Not so simply, prototypes visualize the space in which our personas move. In UX design, prototypes could be static wireframes or clickable, high-fidelity user interfaces. Regardless, their intent is to communicate how users or customers can interact with a digital space. In service design, service prototypes are often three-dimensional, physical environments that illustrate the various service channels and types of users who are involved in the service. This means learning to use new tools like Lego Work Play or creating physical paper prototypes.
Scenarios articulate the linear process in which our personas move through space. They show the steps that people take in going through the experience. Similar to personas, the exercise of creating scenarios helps uncover potential problems, as well as opportunities. The primary difference between scenarios for UX design and service design is their scale and scope. UX scenarios focus on illustrating a single persona’s steps through the relevant digital interfaces. Service design scenarios, often referred to as service blueprints, capture the service as a system, noting handoffs and interactions between service recipients and service providers across all channels.
Shifting Your Approach to Validation Research
When getting feedback on your in-progress design concepts, the differences between UX design and service design are similar to the differences characteristic of up-front research. In UX research, you might conduct a usability test whose focus is on getting feedback on the interaction design for a digital user interface from a sample of the target audience. Service design research is more complex and, as I mentioned in my original 2011 article, more theatrical.
First, you need to simulate the interactions between provider and recipient in the new service experience. Therefore, research would include samples of people in both types of roles, and participants need to act out the experience. In UX research, people may already feel awkward because they feel that they’re being tested, and it’s our role to make them feel comfortable. In service design research, the potential for people feeling awkward is even more pronounced. This means you may need to set the expectation that it’s going to be fun and interactive. So, rather than creating a discussion guide for your research, you’ll actually create a script for participants to follow, stopping at appropriate points to allow them to give feedback.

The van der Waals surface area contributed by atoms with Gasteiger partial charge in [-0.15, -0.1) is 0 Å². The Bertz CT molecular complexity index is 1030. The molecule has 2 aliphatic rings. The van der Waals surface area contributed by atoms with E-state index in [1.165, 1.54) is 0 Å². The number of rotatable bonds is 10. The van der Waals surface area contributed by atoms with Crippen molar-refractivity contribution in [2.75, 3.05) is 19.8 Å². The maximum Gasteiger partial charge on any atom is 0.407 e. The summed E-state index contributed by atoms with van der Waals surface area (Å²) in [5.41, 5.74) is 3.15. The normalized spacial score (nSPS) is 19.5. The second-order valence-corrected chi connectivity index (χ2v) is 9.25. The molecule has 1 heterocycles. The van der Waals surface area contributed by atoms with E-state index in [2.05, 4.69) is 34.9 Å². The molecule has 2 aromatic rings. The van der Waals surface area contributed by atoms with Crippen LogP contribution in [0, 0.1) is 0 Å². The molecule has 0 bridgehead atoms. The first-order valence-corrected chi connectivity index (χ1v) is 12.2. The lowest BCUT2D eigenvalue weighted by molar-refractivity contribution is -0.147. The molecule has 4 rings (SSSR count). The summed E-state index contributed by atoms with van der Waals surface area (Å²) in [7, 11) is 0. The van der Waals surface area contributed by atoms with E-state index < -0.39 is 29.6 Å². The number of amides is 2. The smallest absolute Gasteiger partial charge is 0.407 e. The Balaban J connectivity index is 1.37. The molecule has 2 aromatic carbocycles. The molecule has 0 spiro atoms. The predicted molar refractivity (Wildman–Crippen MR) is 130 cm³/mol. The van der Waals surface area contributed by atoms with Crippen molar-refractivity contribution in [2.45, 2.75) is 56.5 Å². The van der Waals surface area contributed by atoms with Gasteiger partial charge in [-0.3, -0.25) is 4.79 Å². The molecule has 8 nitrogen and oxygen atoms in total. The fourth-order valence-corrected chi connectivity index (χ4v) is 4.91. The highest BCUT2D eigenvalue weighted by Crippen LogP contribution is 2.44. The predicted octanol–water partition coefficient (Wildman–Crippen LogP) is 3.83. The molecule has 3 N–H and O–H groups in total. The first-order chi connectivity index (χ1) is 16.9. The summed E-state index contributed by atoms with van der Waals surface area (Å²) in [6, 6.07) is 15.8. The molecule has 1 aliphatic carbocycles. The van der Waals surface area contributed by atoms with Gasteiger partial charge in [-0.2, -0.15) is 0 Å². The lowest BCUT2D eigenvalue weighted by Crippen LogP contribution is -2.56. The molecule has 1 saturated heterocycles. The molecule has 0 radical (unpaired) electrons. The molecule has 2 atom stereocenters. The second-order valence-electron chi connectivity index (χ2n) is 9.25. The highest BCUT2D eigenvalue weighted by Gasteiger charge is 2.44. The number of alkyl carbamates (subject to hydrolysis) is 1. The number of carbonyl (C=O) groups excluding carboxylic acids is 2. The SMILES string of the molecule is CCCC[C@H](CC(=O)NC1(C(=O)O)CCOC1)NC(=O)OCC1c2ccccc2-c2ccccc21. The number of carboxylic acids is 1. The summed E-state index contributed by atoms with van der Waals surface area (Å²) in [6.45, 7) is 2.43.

Second, because of the potential breadth of a service—across various channels and touchpoints—it can be very difficult to simulate a future experience realistically. While you may have a digital prototype that you can test, you’ll also need various props and even sets—such as those paper prototypes I mentioned earlier—for the participants to interact with.
Third, services often happen across a longer time period than a user’s interactions with a digital user experience. During a usability test, you can ascertain whether the time it takes to do certain tasks is reasonable for participants. But during service design validation research, it’s difficult to simulate time because it could extend over many hours, days, weeks, or even longer. In the HR example, consider how long it takes to get your insurance ID card after going through your HR’s benefits enrollment. How can you best understand whether that’s a reasonable timeframe? The truth is that, for some discovery objectives, you simply won’t be able to get any observable feedback—and will have to simply rely on asking whether the timeframe for or between interactions is reasonable.
As I mentioned earlier, the design of digital user experiences and service design are not mutually exclusive. As I have hopefully illustrated, significant overlap exists between the two disciplines, with the only difference often being a question of scale or quantity.
UX design and service design are essentially two practices on the spectrum of experience design, not wholly separate practices. What this means is that UX professionals who are no longer feeling challenged by or content with the work that they’re currently doing and who aspire to do more are perfectly suited to designing great service experiences. If you want to move on to service design, all you need to do is expand your existing skillsets that you use in designing digital experiences.